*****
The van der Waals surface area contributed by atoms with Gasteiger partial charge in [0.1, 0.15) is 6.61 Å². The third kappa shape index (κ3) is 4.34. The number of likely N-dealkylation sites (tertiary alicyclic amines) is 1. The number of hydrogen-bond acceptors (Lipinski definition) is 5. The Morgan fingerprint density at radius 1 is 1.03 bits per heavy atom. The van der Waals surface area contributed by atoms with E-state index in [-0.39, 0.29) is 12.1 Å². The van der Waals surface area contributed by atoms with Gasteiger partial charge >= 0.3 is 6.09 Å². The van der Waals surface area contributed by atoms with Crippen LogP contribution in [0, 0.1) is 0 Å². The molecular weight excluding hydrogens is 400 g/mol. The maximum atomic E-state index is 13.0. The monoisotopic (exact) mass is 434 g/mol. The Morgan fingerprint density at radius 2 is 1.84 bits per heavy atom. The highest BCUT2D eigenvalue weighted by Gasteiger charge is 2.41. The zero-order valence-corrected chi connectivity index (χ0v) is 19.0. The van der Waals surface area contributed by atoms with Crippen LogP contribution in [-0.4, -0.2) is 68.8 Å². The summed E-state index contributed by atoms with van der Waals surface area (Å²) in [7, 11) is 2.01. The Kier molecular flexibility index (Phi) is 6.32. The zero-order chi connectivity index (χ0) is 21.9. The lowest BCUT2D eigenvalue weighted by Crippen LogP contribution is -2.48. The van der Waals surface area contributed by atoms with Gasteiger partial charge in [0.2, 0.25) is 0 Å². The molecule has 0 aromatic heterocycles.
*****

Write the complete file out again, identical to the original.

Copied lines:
The van der Waals surface area contributed by atoms with Gasteiger partial charge in [0.1, 0.15) is 6.61 Å². The third kappa shape index (κ3) is 4.34. The number of likely N-dealkylation sites (tertiary alicyclic amines) is 1. The number of hydrogen-bond acceptors (Lipinski definition) is 5. The Morgan fingerprint density at radius 1 is 1.03 bits per heavy atom. The van der Waals surface area contributed by atoms with E-state index in [-0.39, 0.29) is 12.1 Å². The van der Waals surface area contributed by atoms with Gasteiger partial charge >= 0.3 is 6.09 Å². The van der Waals surface area contributed by atoms with Crippen LogP contribution in [0, 0.1) is 0 Å². The molecular weight excluding hydrogens is 400 g/mol. The maximum atomic E-state index is 13.0. The monoisotopic (exact) mass is 434 g/mol. The Morgan fingerprint density at radius 2 is 1.84 bits per heavy atom. The highest BCUT2D eigenvalue weighted by Gasteiger charge is 2.41. The zero-order valence-corrected chi connectivity index (χ0v) is 19.0. The van der Waals surface area contributed by atoms with Crippen LogP contribution in [-0.4, -0.2) is 68.8 Å². The summed E-state index contributed by atoms with van der Waals surface area (Å²) in [7, 11) is 2.01. The Kier molecular flexibility index (Phi) is 6.32. The zero-order chi connectivity index (χ0) is 21.9. The lowest BCUT2D eigenvalue weighted by Crippen LogP contribution is -2.48. The van der Waals surface area contributed by atoms with Gasteiger partial charge in [0.2, 0.25) is 0 Å². The molecule has 0 aromatic heterocycles.